(ADDS details on Latin America, UPDATES levels)
By John Balassi
June 24 (IFR) - Credit markets in the Americas were hit hard again Monday in the midst of the global sell-off, with bonds plummeting in secondary trade and new issuance frozen for a fourth consecutive session.
Liquidation was thoroughly under way as the benchmark 10-year US Treasury yield hit 2.65%, up a full percentage point - meaning the cost of money has risen 60% - in just a few weeks.
Coupled with new concerns out of China, where interbank liquidity is looming as a significant problem, the rates volatility has put the brakes on new bond issues for now.
Many in the market are now looking to July 8 - the first Monday after the Independence Day holiday - as a kind of test date for new issuance if rates have stabilized by then.
“I‘m taking vacation now and going to the beach,” one syndicate banker told IFR, “since I‘m counting sheep here.”
But for others it was another day of bloodletting in “the great unwind” following Federal Reserve Chairman Ben Bernanke’s remarks about slowing the central bank’s easy money policies.
As Treasury yields surged, the CDX IG20 widened by 6bp to 99.5 in early trading before clawing back some ground to 98.25 by mid-afternoon. These are the highest levels since October.
Meanwhile the yield-to-worst on the Barclays High Yield Index moved out to 6.62% on Friday and is now 167bp wider than the all-time low of 4.95% on May 9.
The sell-off could hardly come at a worse time, as fund managers face the prospect of redemptions for quarter-end at the close of June.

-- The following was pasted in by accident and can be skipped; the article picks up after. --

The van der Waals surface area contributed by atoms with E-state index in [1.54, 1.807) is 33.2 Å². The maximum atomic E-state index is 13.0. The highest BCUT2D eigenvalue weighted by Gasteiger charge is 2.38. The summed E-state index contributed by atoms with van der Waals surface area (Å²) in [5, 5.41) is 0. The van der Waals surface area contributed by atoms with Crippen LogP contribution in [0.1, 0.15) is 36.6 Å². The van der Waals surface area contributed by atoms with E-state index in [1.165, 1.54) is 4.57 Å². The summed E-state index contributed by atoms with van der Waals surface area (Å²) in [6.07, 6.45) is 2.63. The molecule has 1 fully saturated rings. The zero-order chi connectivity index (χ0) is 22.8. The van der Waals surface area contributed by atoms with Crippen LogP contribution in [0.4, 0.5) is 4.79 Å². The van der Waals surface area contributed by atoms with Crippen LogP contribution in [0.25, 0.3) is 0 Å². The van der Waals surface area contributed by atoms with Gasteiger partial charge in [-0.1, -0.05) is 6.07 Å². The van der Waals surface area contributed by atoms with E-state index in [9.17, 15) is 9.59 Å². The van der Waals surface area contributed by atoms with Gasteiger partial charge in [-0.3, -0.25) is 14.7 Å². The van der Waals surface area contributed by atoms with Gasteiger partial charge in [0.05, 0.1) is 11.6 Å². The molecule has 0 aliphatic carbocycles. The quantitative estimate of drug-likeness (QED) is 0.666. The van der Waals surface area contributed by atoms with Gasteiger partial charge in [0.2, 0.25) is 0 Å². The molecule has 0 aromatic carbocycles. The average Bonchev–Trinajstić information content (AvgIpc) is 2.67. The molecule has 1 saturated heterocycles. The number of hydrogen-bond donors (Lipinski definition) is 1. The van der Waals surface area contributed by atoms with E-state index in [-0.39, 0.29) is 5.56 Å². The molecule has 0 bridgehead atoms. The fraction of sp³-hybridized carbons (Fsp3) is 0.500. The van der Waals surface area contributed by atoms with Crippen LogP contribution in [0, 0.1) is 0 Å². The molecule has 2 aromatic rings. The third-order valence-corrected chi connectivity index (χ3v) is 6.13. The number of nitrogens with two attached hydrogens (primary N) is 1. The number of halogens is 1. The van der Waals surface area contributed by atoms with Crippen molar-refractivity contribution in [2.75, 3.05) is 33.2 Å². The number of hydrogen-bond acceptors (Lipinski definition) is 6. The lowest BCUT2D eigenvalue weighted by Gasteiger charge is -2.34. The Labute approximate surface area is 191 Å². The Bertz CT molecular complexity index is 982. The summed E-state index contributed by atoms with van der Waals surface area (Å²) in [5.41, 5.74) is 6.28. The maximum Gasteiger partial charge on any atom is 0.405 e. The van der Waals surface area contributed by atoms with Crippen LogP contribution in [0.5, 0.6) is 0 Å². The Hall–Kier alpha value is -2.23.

That means cash needs to be raised, which means even steeper selling - and that in turn will keep companies that need to raise funds effectively shunted out of the primary market.
“After you’ve had this much volatility, you need a good few days of stability before people can take a view of where we are and start pricing risk,” said a second syndicate banker.
“It’s just too difficult to do this now.”
In Latin America, the backlog of deals is estimated to be at about US$9 billion. But there, as elsewhere, issuers are refusing to come to market until the picture becomes clearer.
And on the buy side, investors are equally wary of the heavy volatility in the market.
“There are a lot of buying opportunities and a lot of this stuff is cheap,” said one emerging markets corporate investor. “But today it is capitulation.”
That capitulation has taken its toll on recently issued bonds in the secondary markets, especially in higher-beta sectors such as metals and mining as well as energy.
The new Glencore 4.125% 2023s were quoted at T+300bp, after pricing at 210bp over Treasuries on May 22nd, and Rio Tinto 2.25% 2018s were quoted at T+160bp, following a pricing of 140bp over Treasuries.
Petrobras 2023s and 2043s are about 20bp wider at 355bp-345bp and 362bp-352bp. On Thursday those bonds were trading at 330bp and 335bp, respectively.
U.S. Treasury outlook...
U.S. corporate bonds....
U.S. municipal bonds... (Reporting by John Balassi; Additional reporting by Mike Gambale, Melissa Mott, Paul Kilby and the IFR team; Editing by Marc Carnegie)